General: Celecoxib metabolism is predominantly mediated via cytochrome P450 2C9 in the liver.
Patients who are known or suspected to be poor CYP2C9 metabolizers based on previous history/experience with other CYP2C9 substrates should be administered celecoxib with caution as they may have abnormally high plasma levels due to reduced metabolic clearance. Consider starting treatment at half the lowest recommended dose (see Pharmacology: Pharmacokinetics: Metabolism under Actions and DOSAGE & ADMINISTRATION).
Co-administration of celecoxib with drugs that are known to inhibit 2C9 should be done with caution.
Concomitant administration of celecoxib with inhibitors of CYP2C9 can lead to increases in plasma concentrations of celecoxib. Therefore, a dose reduction of celecoxib may be necessary when celecoxib is co-administered with CYP2C9 inhibitors.
Concomitant administration of celecoxib with inducers of CYP2C9, such as rifampicin, carbamazepine and barbiturates can lead to decreases in plasma concentrations of celecoxib. Therefore, a dose increase of celecoxib may be necessary when celecoxib is co-administered with CYP2C9 inducers.
Clinical pharmacokinetics study and in vitro studies indicate that celecoxib, although not a substrate, is an inhibitor of cytochrome P450 2D6. Therefore, there is a potential for an in vivo drug interaction with drugs that are metabolized by P450 2D6.
Anti-hypertensives including Angiotensin-converting enzyme inhibitors (ACEIs), Angiotensin II antagonists (also known as angiotensin receptor blockers, ARBs), diuretics and beta-blockers: Inhibition of prostaglandins may diminish the effect of anti-hypertensives including (ACEIs), and/or ARBs, diuretics and beta-blockers. This interaction should be given consideration in patients taking celecoxib concomitantly with ACEIs and/or ARBs, diuretics and beta-blockers.
In patients who are elderly, volume-depleted (including those on diuretic therapy), or with compromised renal function, co-administration of NSAIDs, including selective COX-2 inhibitors, with ACE inhibitors, angiotensin II antagonists or diuretics, may result in deterioration of renal function, including possible acute renal failure. These effects are usually reversible. Therefore, the concomitant administration of these drugs should be done with caution. Patients should be adequately hydrated and the clinical need to monitor the renal function should be assessed at the beginning of the concomitant treatment and periodically thereafter.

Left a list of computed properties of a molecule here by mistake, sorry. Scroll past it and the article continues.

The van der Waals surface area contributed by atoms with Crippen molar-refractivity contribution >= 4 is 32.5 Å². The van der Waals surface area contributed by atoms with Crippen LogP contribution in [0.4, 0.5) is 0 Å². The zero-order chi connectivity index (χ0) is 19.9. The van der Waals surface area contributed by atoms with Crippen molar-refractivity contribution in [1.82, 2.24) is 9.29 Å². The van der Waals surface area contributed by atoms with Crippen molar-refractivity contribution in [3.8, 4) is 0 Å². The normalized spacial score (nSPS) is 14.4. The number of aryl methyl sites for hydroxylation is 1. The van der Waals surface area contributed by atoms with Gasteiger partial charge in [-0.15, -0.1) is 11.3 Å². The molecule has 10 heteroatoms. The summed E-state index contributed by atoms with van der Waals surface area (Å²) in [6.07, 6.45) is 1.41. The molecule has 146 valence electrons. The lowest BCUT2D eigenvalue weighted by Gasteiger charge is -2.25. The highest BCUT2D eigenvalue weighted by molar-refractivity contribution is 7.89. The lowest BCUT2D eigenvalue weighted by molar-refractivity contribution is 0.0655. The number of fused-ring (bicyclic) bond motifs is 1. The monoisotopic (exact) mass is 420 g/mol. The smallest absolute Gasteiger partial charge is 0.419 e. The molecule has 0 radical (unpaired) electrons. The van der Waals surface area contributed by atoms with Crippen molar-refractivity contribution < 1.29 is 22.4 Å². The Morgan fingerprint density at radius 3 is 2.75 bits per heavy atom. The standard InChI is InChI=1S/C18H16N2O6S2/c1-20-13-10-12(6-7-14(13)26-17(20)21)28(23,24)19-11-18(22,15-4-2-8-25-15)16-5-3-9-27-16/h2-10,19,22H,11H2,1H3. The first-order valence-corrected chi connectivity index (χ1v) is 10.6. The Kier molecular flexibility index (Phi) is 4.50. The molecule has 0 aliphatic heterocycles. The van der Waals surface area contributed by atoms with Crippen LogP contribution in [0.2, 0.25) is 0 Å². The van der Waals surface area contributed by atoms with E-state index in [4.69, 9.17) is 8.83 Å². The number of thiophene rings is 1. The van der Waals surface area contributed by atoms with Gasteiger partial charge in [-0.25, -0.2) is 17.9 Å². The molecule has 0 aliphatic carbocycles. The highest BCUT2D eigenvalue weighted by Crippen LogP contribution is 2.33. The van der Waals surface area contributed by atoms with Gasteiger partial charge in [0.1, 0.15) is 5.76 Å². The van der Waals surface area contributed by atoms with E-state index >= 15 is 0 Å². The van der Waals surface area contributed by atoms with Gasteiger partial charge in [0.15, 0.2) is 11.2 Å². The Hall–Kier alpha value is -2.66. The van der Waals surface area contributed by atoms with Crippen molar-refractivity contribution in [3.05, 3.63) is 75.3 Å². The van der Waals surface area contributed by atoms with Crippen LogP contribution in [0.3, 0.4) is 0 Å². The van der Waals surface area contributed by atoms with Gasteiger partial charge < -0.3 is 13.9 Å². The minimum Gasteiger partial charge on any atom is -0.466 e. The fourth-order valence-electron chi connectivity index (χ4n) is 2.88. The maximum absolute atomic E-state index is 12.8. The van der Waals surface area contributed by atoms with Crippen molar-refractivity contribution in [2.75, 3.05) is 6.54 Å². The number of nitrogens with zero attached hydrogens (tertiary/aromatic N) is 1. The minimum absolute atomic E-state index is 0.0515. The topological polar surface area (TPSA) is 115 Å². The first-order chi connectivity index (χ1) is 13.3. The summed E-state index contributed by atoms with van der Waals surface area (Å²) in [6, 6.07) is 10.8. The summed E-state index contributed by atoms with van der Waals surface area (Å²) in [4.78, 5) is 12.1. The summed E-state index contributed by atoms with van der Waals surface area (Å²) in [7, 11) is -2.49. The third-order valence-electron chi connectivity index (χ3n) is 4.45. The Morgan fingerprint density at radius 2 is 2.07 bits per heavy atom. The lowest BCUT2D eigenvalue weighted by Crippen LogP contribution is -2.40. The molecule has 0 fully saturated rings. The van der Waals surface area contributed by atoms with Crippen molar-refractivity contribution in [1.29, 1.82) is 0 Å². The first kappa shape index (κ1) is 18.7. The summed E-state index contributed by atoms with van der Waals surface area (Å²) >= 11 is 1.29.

Results from lisinopril study: In a 28-day clinical study in patients with lisinopril-controlled Stage I and II hypertension, administration of celecoxib 200 mg BID resulted in no clinically significant increases, when compared to placebo treatment, in mean daily systolic or diastolic blood pressure as determined using 24-hour ambulatory blood pressure monitoring. Among patients co-administered with celecoxib 200 mg BID, 48% were considered unresponsive to lisinopril at the final clinic visit (defined as either cuff diastolic blood pressure >90 mmHg or cuff diastolic blood pressure increased >10% compared to baseline), compared to 27% of patients co-administered with placebo; this difference was statistically significant.
Cyclosporine: Because of their effect on renal prostaglandins, NSAIDs may increase the risk of nephrotoxicity with cyclosporine.
Diuretics: Clinical studies, as well as post-marketing observations, have shown that NSAIDs can reduce the natriuretic effect of furosemide and thiazides in some patients. This response has been attributed to inhibition of renal prostaglandin synthesis.
Acetyl salicylic acid: CELEBREX can be used with low dose acetyl salicylic acid. However, concomitant administration of acetyl salicylic acid with CELEBREX may result in an increased rate of GI ulceration or other complications, compared to use of CELEBREX alone (see Pharmacology: Clinical Studies: Special Studies: Celecoxib Long-term Arthritis Safety Study under ACTIONS and Gastrointestinal (GI) Effects: Risk of GI Ulceration, Bleeding, and Perforation and CV Effects under WARNINGS).